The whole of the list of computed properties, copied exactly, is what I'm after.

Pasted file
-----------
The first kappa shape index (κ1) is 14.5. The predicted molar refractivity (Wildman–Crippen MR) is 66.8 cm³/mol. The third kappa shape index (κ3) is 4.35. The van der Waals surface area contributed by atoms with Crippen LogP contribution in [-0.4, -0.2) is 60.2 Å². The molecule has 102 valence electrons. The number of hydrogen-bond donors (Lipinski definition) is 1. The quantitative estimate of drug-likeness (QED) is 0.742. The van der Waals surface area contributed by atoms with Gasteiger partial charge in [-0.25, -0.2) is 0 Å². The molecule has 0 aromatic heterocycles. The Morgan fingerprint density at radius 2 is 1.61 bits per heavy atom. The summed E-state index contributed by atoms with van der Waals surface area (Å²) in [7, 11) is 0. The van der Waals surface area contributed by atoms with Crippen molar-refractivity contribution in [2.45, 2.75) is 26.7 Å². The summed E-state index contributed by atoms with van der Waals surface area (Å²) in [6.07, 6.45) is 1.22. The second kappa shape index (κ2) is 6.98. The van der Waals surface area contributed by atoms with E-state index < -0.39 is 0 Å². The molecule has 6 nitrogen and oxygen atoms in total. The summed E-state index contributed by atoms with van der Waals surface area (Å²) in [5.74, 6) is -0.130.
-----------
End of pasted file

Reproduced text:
The first kappa shape index (κ1) is 14.5. The predicted molar refractivity (Wildman–Crippen MR) is 66.8 cm³/mol. The third kappa shape index (κ3) is 4.35. The van der Waals surface area contributed by atoms with Crippen LogP contribution in [-0.4, -0.2) is 60.2 Å². The molecule has 102 valence electrons. The number of hydrogen-bond donors (Lipinski definition) is 1. The quantitative estimate of drug-likeness (QED) is 0.742. The van der Waals surface area contributed by atoms with Gasteiger partial charge in [-0.25, -0.2) is 0 Å². The molecule has 0 aromatic heterocycles. The Morgan fingerprint density at radius 2 is 1.61 bits per heavy atom. The summed E-state index contributed by atoms with van der Waals surface area (Å²) in [7, 11) is 0. The van der Waals surface area contributed by atoms with Crippen molar-refractivity contribution in [2.45, 2.75) is 26.7 Å². The summed E-state index contributed by atoms with van der Waals surface area (Å²) in [6.07, 6.45) is 1.22. The second kappa shape index (κ2) is 6.98. The van der Waals surface area contributed by atoms with E-state index < -0.39 is 0 Å². The molecule has 6 nitrogen and oxygen atoms in total. The summed E-state index contributed by atoms with van der Waals surface area (Å²) in [5.74, 6) is -0.130.